Not everyone plans their drive: They react to every situation as if they enjoy surprises. So you need to watch for their erratic behavior.. Slow down at intersections and watch for other drivers. Try to anticipate problems they might throw at you. Be defensive. They will thank you when you save them the trauma of an accident.

  2. Irene, you really stroke a chord last week. I have to confess that I’ve always hated driving. Probably because my father drove me to school for around 10 years, regularly cursing at the morning traffic and climbing on the sidewalks in order to gain a few meters . Taking a bus was one the major achievements of my adolescence. So, when I turned 18, I didn’t want to get a driving licence. My friends persuaded me with two arguments: 1) What if somebody needs help?; 2) The licence allows you to drive camper vans. I still prefer to walk and live in “car-unfriendly” cities (cities where you don’t feel a car is needed). I wish this was normal for my daughter. And I hope to buy a camper van soon.

  3. Driving was a big “issue” for me. It took me a long time to stop being afraid when driving and enjoy it. It all started because I wanted to feel the independence that driving would give me. I felt that driving is too much of a men’s ability -and for no good reason.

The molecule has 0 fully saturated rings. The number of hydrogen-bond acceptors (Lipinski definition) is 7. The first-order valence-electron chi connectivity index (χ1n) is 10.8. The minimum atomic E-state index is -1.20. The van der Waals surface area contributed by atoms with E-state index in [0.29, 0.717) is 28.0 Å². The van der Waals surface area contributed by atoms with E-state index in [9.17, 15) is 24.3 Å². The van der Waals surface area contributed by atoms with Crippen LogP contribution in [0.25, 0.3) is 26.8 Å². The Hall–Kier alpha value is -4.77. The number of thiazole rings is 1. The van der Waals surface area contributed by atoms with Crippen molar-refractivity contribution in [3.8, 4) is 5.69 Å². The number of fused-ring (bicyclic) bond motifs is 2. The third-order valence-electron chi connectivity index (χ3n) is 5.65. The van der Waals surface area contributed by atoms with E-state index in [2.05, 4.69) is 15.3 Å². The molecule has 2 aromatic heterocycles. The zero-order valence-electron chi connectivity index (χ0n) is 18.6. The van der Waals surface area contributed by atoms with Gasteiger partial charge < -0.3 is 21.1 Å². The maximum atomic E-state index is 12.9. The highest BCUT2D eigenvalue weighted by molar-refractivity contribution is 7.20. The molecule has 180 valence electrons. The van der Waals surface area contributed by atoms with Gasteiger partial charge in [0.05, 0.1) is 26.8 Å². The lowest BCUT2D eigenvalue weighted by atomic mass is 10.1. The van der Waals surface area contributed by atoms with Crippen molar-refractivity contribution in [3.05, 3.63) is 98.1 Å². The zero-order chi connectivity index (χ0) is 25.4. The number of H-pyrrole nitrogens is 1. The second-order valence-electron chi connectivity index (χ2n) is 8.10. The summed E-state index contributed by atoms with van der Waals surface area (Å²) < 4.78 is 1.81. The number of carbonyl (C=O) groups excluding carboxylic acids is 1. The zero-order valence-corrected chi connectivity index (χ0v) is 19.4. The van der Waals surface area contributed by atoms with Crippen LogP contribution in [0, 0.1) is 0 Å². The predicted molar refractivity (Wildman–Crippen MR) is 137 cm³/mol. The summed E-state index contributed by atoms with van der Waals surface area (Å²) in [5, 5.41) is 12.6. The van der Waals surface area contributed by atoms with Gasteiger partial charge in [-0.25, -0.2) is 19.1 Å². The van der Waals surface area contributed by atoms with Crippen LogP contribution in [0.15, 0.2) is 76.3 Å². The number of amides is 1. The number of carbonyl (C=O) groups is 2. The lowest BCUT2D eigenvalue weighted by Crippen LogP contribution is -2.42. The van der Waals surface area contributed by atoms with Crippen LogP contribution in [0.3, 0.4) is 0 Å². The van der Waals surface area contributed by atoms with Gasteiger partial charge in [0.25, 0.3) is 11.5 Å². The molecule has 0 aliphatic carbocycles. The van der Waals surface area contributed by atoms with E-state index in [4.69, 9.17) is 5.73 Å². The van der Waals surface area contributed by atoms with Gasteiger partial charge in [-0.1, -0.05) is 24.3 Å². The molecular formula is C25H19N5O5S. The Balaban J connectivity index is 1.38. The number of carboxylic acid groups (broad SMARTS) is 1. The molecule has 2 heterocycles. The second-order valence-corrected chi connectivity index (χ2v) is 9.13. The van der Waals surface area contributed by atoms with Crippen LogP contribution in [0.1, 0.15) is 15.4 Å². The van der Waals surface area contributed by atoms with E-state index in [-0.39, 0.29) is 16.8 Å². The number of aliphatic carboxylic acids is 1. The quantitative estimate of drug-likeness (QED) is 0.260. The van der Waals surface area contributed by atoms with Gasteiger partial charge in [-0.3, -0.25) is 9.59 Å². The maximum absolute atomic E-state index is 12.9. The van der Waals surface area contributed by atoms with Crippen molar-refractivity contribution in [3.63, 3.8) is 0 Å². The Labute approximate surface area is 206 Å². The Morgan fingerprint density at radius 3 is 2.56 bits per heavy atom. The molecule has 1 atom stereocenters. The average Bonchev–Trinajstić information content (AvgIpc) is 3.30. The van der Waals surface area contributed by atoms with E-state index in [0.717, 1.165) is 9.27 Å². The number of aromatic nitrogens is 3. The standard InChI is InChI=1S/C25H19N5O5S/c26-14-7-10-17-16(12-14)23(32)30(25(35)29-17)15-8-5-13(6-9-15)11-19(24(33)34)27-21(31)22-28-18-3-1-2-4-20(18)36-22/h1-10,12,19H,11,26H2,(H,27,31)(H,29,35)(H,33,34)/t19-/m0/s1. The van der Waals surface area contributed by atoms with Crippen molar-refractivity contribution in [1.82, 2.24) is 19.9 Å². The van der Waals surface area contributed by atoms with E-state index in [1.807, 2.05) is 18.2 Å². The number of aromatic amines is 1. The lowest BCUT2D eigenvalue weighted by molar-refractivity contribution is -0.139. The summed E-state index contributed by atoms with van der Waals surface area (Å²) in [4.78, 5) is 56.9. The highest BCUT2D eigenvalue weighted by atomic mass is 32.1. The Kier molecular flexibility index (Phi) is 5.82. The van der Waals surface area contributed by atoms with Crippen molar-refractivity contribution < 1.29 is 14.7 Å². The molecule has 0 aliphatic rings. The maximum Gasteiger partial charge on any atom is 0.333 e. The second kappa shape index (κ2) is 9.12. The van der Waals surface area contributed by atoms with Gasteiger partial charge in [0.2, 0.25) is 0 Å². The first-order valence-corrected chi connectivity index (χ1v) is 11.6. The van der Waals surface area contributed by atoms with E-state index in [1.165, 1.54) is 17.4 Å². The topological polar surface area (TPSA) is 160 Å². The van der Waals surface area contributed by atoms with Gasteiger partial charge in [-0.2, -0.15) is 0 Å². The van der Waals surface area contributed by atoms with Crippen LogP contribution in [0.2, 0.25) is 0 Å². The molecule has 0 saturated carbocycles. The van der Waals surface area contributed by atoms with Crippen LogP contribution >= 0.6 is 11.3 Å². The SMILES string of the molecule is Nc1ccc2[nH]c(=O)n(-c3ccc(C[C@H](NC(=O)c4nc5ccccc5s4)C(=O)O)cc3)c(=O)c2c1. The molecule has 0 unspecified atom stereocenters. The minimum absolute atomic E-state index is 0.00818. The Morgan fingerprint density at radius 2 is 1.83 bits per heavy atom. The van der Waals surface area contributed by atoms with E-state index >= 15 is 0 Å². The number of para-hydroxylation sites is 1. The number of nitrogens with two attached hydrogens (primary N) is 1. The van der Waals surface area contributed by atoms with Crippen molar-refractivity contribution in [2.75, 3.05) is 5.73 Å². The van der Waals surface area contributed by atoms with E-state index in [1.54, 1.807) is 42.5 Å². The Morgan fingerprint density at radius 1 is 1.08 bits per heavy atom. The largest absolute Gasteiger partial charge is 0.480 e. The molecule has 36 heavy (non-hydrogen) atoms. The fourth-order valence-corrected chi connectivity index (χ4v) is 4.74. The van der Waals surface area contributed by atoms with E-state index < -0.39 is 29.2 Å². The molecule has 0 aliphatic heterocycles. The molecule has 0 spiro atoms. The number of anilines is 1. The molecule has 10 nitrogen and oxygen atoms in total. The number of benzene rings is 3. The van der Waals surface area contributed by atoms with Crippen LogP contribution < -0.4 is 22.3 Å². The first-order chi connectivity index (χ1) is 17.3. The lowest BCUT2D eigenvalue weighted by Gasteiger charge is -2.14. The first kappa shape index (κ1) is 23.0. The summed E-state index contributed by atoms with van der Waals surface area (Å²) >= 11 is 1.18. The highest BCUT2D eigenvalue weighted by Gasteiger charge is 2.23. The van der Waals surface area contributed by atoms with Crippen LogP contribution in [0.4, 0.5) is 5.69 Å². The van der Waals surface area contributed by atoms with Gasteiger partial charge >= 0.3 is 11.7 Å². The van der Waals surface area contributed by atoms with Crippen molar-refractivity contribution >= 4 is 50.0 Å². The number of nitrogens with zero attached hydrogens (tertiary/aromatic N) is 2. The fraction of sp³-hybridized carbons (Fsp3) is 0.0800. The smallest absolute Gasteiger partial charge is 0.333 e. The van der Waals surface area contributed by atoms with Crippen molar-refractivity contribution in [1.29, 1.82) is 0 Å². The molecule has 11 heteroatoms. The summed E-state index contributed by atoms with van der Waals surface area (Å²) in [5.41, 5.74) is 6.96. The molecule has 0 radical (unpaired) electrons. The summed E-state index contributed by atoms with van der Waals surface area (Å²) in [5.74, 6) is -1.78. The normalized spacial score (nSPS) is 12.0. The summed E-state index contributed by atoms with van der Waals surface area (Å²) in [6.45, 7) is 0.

i am a greek female but I started to drive when I moved in the Netherlands. I drove a lot in NL, even a road trip to Switzerland, however when I had to drive to Greece it was a different thing all along…
    It is not easy to drive in Greece -drivers do not always adhere to road rules- and overcome your fear at the same time. Driving in Athens, having an instructor that doesn’t speak english, being the first carer of your child and the responsibility that brings…seems a lot.
    Sometimes we put ourselves into situations that are predefined to fail and then we feel even worse when we indeed “fail”.
    If I could give any advice, choose a route and repeat it. Make yourself familiar with this one route. Try not to add extra challenges, for instance parking. What would make you feel more comfortable ? Maybe do not take your child with you the first times, maybe a friend or even alone feels better?
    Starting to feel comfortable in this one route and the challenges will add themselves; only this time you will be familiar with the basics and you will only have to face the extra challenge! This is something that worked well for me. It took me time and patience and fear (and it still does sometimes) but I saw later that the quote “feel the fear but do it anyways” needed to be combined with the some balance (you don’t do bungee jumping when you fear heights, you first walk a high bridge).

    P.S. Driving in Athens is itself a fearful and difficult task.